Fourth, the New Testament frees us from ritual repetition and warns us that such behavior is suspect. When Jesus fulfilled the Law (Matthew 5:17), we were no longer responsible to perform its sacerdotal particulars. In fact, trying to do so makes us look bewitched (Galatians 3:1). Repeating Jesus’ sacrifice brings shame upon the Christ (Hebrews 6:6). We should flee the type of regularity that is based on superstition or is a hold-over from pagan practices (Galatians 4:10). Again, doing things repeatedly is not necessarily evil. But if we feel compelled to do an action, we might look like that baseball player who blesses himself for every time he goes to bat… but who lives a fully sinful life, hasn’t been in church for six years… and bats .227.

We should note that some religious organizations do require sacerdotal-like behaviors as part of a worship system. But these are merely the rules of their own clubs — rules that they are free to enforce — but rules that are outside of our discussion. These are extra-biblical requirements, and they do not concern the Body of Christ at large.

Fifth, perhaps you are kicking against the goads! Your own objection (that such rote behavior might be odd) could be the Holy Spirit interpreting the situation for you! Your mental-self is wrestling with a perceived ambiguity in the text, but your visceral-self is warning you of danger ahead. Go with your gut. Don’t be a slave to performing any action that is (on a good day) possibly in the text. Am I saying to abandon the mental process in favor of the gut? No! I’m an apologist — I love the mental wrestling! But, I cannot (and I do not want to) quench the Holy Spirit — especially if he’s been tugging on the viscera.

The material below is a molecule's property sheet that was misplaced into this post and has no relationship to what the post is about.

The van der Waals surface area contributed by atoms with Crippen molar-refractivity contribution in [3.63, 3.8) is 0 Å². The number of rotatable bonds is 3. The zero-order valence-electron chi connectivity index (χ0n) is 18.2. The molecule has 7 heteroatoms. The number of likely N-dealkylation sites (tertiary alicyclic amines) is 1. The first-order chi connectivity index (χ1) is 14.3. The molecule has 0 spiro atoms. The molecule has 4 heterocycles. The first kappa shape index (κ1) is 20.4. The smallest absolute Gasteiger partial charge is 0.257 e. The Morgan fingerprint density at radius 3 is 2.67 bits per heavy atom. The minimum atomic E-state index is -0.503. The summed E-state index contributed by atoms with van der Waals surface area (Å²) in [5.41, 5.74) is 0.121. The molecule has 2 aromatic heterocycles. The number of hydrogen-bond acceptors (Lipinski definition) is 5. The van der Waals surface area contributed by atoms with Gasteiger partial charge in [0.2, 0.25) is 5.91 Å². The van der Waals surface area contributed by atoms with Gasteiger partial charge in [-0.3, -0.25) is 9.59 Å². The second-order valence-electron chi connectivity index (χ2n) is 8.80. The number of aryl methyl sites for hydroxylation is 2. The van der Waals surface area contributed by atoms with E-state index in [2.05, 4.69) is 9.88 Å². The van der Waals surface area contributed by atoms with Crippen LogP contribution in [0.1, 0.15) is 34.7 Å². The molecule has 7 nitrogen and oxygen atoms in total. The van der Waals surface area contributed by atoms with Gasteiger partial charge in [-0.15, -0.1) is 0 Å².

Finally — and perhaps my strongest visceral reason for my stance — is that the New Testament nowhere justifies repetition-for-religious-form’s-sake. If anything, it teaches the opposite — that we are free from all that. If James is teaching this, then it is a singular teaching… and a singular testimony in the Bible requires special handling since we use Scripture to interpret Scripture. Perhaps this is why in your original question you had to ask if there were any other examples of people speaking in the way you postulated… because there aren’t. Biblical authors did use that phrase, but only occasionally and as the Spirit led. Never as a rule of holy-speak.

“What should a Christian do with this passage? Did Christ and other biblical positive examples like Peter and Paul always speak this way?” (Your statement from the original question.)

Let me close with this comment from D. J. Moo in the Pillar New Testament Commentary. Since you seem to be standing alone against such a cloud of witnesses (Calvin, Jesus, Paul, me…), you should rethink your interpretation of James’s passages.

“However, as Calvin pertinently observes, Jesus, Paul, and the other apostles do not always state this condition when they plan for the future. What was important is not the verbalization but that ‘they had it as a principle fixed in their minds, that they would do nothing without the permission of God.’ James attributes no magical significance to the words themselves. ‘If the Lord wills’ can become nothing more than a glib formula without any real meaning. James, rather, wants us to adopt the attitude expressed by the words as a fixed perspective from which to view all of life. (Emphasis mine) (Moo, D. J. (2000). The letter of James (p. 206). Grand Rapids, MI; Leicester, England: Eerdmans; Apollos.)

I offer these thoughts with respect — and with prayerful consideration for your future service in the Kingdom.